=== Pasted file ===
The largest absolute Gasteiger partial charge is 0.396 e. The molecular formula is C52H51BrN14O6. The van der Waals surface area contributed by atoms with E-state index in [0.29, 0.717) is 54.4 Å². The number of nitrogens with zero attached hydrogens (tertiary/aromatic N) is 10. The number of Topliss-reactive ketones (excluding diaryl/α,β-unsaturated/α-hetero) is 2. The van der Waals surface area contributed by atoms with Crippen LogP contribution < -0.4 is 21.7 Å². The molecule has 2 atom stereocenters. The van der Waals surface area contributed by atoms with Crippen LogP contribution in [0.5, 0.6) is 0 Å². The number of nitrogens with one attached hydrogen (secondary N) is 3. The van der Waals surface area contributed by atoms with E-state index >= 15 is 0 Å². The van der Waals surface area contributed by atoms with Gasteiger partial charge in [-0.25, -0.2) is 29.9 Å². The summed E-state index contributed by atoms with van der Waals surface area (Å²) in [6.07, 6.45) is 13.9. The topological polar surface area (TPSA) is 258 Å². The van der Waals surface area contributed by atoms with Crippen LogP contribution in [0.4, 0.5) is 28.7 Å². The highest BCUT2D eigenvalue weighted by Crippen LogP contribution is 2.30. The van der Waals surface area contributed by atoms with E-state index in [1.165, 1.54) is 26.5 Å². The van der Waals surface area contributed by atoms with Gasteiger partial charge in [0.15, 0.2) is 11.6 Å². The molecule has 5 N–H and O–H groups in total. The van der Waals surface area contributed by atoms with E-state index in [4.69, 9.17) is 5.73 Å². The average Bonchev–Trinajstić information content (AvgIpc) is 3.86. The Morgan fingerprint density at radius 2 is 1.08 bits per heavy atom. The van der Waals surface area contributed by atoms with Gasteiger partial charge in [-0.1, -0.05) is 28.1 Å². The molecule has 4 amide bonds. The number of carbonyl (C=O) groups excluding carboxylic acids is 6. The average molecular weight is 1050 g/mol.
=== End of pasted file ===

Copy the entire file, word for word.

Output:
The largest absolute Gasteiger partial charge is 0.396 e. The molecular formula is C52H51BrN14O6. The van der Waals surface area contributed by atoms with E-state index in [0.29, 0.717) is 54.4 Å². The number of nitrogens with zero attached hydrogens (tertiary/aromatic N) is 10. The number of Topliss-reactive ketones (excluding diaryl/α,β-unsaturated/α-hetero) is 2. The van der Waals surface area contributed by atoms with Crippen LogP contribution < -0.4 is 21.7 Å². The molecule has 2 atom stereocenters. The van der Waals surface area contributed by atoms with Crippen LogP contribution in [0.5, 0.6) is 0 Å². The number of nitrogens with one attached hydrogen (secondary N) is 3. The van der Waals surface area contributed by atoms with E-state index >= 15 is 0 Å². The van der Waals surface area contributed by atoms with Gasteiger partial charge in [-0.25, -0.2) is 29.9 Å². The summed E-state index contributed by atoms with van der Waals surface area (Å²) in [6.07, 6.45) is 13.9. The topological polar surface area (TPSA) is 258 Å². The van der Waals surface area contributed by atoms with Crippen LogP contribution in [0.4, 0.5) is 28.7 Å². The highest BCUT2D eigenvalue weighted by Crippen LogP contribution is 2.30. The van der Waals surface area contributed by atoms with E-state index in [1.165, 1.54) is 26.5 Å². The van der Waals surface area contributed by atoms with Gasteiger partial charge in [0.15, 0.2) is 11.6 Å². The molecule has 5 N–H and O–H groups in total. The van der Waals surface area contributed by atoms with E-state index in [4.69, 9.17) is 5.73 Å². The average Bonchev–Trinajstić information content (AvgIpc) is 3.86. The Morgan fingerprint density at radius 2 is 1.08 bits per heavy atom. The van der Waals surface area contributed by atoms with Gasteiger partial charge in [-0.1, -0.05) is 28.1 Å². The molecule has 4 amide bonds. The number of carbonyl (C=O) groups excluding carboxylic acids is 6. The average molecular weight is 1050 g/mol.